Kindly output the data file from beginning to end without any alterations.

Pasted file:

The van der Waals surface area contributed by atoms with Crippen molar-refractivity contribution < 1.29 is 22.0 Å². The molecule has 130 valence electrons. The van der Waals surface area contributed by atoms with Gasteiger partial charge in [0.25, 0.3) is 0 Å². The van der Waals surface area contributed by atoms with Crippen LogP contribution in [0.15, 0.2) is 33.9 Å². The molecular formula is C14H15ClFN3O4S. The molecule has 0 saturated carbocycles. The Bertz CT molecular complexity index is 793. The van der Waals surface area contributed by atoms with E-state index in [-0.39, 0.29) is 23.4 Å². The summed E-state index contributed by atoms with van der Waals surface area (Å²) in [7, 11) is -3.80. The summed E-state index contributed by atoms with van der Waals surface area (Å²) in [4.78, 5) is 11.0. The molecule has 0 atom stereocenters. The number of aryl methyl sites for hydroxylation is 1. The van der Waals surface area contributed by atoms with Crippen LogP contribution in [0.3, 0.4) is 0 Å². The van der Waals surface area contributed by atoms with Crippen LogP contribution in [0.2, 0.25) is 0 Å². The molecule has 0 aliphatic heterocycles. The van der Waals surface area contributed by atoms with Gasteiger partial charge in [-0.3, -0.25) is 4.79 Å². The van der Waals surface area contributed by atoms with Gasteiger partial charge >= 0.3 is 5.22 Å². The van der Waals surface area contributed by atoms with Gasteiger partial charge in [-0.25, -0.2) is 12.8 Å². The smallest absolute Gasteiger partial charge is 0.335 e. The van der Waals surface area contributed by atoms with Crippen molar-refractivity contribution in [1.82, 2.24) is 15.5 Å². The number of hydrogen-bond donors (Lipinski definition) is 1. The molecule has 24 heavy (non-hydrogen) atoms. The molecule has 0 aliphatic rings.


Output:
The van der Waals surface area contributed by atoms with Crippen molar-refractivity contribution < 1.29 is 22.0 Å². The molecule has 130 valence electrons. The van der Waals surface area contributed by atoms with Gasteiger partial charge in [0.25, 0.3) is 0 Å². The van der Waals surface area contributed by atoms with Crippen LogP contribution in [0.15, 0.2) is 33.9 Å². The molecular formula is C14H15ClFN3O4S. The molecule has 0 saturated carbocycles. The Bertz CT molecular complexity index is 793. The van der Waals surface area contributed by atoms with E-state index in [-0.39, 0.29) is 23.4 Å². The summed E-state index contributed by atoms with van der Waals surface area (Å²) in [7, 11) is -3.80. The summed E-state index contributed by atoms with van der Waals surface area (Å²) in [4.78, 5) is 11.0. The molecule has 0 atom stereocenters. The number of aryl methyl sites for hydroxylation is 1. The van der Waals surface area contributed by atoms with Crippen LogP contribution in [0.3, 0.4) is 0 Å². The van der Waals surface area contributed by atoms with Crippen LogP contribution in [0.2, 0.25) is 0 Å². The molecule has 0 aliphatic heterocycles. The van der Waals surface area contributed by atoms with Gasteiger partial charge in [-0.3, -0.25) is 4.79 Å². The van der Waals surface area contributed by atoms with Gasteiger partial charge >= 0.3 is 5.22 Å². The van der Waals surface area contributed by atoms with Gasteiger partial charge in [-0.25, -0.2) is 12.8 Å². The smallest absolute Gasteiger partial charge is 0.335 e. The van der Waals surface area contributed by atoms with Crippen molar-refractivity contribution in [1.82, 2.24) is 15.5 Å². The number of hydrogen-bond donors (Lipinski definition) is 1. The molecule has 24 heavy (non-hydrogen) atoms. The molecule has 0 aliphatic rings.